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Author ORCID Identifier


Campus-Only Access for Five (5) Years

Document Type


Degree Name

Doctor of Philosophy (PhD)

Degree Program


Year Degree Awarded


Month Degree Awarded


First Advisor

Mingxu You

Subject Categories

Analytical Chemistry | Bacteriology | Biochemistry | Bioimaging and Biomedical Optics | Biological Engineering | Biotechnology | Cell Biology | Chemistry | Microbiology | Molecular Biology | Nanotechnology


Fluorescence imaging of intracellular small molecules in live cells is crucial to understanding various biological pathways and disease-related phenomena. It enables researchers to learn more in-depth about how certain metabolisms and signal transducing pathways function, and it could provide valuable insights to the therapeutic and biomedical field. Fluorogenic RNA-based sensors have been recently developed and widely used in detecting small molecules in live cells. They exhibit general advantages over other traditional fluorescence imaging-based detection methods, such as being genetically encodable, highly modular, readily programmable, and able to develop specificity towards potentially any target of interest. These merits make fluorogenic RNA-based sensors a superior tool to discover the unexplored area in cell biology. In this thesis, we will show several examples of how these fluorogenic RNA sensors are developed and applied in live cells to study and reveal previously unknown information on the role of the target small molecules in the cellular systems.

First, in order to better understand the role of the alarmone, guanosine tetra-and pentaphosphate (p)ppGpp, in the stringent response in bacteria, we adapted the ppGpp recognition module from its naturally occurring riboswitch and engineered it into a fluorescent sensor by fusing it with a fluorogenic RNA aptamer, Broccoli. As a result, we were able to apply our sensor in E. coli and monitor the cellular dynamics of (p)ppGpp in live cells for the first time in over half a decade since its discovery. Second, it is hypothesized that (p)ppGpp and another bacterial second messenger bis-(3′-5′)-cyclic dimeric GMP (c-di-GMP) synergistically support certain physiological processes in bacteria. However, no direct correlation between the two has been proved or disproved. To further study the interactions between the two signaling molecules, we developed a multiplexed sensor to detect (p)ppGpp and c-di-GMP simultaneously. Third, to image beyond two or three targets in the same cells, one must overcome the challenge of lacking spectrally resolvable fluorophores that can be imaged simultaneously. Without further expanding the current imaging spectrum, we managed to circumvent the issue by exploring the possibility of sequential imaging. Here, we constructed the “sequential Fluorogenic RNA Imaging-Enabled Sensor” (seqFRIES) and adopted an “imaging-washing cycle” method to achieve multiplexed and orthogonal detection of small molecules, S-Adenosyl-L-methionine (SAM) and S-Adenosyl-L-homocysteine (SAH). Finally, to demonstrate the universal applicability of the fluorogenic RNA-based sensors in both prokaryotes and eukaryotes, we developed a (2’-5’, 3’-5’) cyclic guanosine monophosphate-adenosine monophosphate (2’,3’-cGAMP) sensor for its detection in live mammalian cells.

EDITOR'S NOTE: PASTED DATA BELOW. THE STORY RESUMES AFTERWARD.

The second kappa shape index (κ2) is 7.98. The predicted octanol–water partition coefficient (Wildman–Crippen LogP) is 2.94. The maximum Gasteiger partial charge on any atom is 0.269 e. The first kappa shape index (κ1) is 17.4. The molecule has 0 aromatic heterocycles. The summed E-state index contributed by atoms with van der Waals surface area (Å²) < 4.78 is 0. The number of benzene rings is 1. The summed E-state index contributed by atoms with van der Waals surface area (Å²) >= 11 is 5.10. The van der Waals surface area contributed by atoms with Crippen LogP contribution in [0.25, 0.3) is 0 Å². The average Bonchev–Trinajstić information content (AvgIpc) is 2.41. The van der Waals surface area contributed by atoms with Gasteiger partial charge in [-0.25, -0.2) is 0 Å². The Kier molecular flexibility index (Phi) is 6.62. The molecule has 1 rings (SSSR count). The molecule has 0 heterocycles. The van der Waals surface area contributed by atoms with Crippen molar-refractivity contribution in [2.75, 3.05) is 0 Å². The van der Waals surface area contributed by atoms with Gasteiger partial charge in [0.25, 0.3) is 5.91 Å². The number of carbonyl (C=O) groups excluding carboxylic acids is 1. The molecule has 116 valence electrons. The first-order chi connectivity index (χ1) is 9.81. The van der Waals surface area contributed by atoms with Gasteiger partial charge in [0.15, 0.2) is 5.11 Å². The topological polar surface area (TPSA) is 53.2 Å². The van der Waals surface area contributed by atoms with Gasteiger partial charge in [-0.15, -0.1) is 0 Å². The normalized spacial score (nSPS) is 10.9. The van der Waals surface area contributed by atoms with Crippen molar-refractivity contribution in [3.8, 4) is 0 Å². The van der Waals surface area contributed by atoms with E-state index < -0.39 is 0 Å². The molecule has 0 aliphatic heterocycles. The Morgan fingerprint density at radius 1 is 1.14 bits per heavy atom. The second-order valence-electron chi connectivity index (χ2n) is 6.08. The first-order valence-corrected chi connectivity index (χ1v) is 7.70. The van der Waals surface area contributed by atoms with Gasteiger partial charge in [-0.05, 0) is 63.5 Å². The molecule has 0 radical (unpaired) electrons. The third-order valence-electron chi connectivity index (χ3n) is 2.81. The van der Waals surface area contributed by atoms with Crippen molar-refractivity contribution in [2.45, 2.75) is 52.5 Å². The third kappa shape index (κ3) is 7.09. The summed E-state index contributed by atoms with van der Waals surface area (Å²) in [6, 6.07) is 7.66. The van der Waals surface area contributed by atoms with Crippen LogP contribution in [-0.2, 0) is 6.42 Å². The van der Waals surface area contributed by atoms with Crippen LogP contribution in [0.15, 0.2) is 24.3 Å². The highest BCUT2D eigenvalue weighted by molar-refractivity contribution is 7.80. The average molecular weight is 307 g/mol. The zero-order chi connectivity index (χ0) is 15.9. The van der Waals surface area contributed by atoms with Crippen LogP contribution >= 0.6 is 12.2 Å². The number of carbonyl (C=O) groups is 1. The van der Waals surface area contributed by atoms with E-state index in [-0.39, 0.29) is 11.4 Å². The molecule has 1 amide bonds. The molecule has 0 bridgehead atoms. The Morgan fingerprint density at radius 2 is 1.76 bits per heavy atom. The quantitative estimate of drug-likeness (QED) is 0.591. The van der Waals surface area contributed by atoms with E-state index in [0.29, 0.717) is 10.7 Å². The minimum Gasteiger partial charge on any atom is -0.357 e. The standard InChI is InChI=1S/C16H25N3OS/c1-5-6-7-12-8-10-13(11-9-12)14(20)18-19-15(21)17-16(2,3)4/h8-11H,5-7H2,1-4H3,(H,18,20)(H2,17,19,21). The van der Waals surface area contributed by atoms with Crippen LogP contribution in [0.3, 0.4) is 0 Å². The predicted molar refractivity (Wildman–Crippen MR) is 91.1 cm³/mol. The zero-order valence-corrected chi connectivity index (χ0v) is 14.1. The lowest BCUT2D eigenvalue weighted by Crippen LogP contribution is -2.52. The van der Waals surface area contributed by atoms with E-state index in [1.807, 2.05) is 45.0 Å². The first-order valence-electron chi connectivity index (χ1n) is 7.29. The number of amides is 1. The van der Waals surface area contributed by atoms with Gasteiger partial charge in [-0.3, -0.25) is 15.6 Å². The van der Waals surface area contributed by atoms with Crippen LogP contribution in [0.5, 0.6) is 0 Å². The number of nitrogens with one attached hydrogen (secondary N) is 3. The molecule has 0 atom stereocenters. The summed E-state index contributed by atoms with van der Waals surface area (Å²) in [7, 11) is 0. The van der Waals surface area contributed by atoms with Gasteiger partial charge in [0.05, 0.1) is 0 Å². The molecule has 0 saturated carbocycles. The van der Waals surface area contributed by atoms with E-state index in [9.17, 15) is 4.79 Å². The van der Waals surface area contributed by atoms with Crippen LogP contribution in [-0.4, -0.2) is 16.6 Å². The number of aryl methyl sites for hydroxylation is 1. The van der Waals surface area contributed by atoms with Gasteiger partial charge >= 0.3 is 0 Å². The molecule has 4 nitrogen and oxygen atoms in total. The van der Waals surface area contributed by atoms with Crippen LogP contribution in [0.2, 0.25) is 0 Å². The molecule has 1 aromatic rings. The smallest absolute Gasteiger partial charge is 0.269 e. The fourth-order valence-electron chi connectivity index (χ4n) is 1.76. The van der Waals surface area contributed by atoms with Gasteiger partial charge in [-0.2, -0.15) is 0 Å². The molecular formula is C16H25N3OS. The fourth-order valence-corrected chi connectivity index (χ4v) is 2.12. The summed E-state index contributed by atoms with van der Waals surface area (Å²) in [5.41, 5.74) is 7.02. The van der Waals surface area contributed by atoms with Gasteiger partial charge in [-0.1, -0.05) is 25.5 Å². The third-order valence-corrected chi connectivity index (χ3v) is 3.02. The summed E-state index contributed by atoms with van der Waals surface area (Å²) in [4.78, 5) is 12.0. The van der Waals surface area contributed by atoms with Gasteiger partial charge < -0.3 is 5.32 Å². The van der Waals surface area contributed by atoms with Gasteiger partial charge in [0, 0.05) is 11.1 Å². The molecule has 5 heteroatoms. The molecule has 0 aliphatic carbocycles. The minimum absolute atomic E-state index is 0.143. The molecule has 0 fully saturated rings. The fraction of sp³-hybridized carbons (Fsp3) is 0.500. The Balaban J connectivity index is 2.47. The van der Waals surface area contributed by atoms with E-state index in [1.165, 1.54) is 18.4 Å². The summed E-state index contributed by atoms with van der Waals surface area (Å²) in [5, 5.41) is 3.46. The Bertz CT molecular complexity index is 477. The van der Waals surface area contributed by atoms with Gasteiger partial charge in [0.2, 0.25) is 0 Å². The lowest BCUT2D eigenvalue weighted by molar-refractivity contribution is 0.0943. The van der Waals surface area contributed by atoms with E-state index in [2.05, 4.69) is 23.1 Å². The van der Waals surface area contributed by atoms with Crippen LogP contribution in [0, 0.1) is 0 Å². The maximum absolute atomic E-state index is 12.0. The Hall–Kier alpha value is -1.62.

Creative Commons License

Creative Commons Attribution-Noncommercial-No Derivative Works 4.0 License
This work is licensed under a Creative Commons Attribution-Noncommercial-No Derivative Works 4.0 License.

Available for download on Friday, March 01, 2024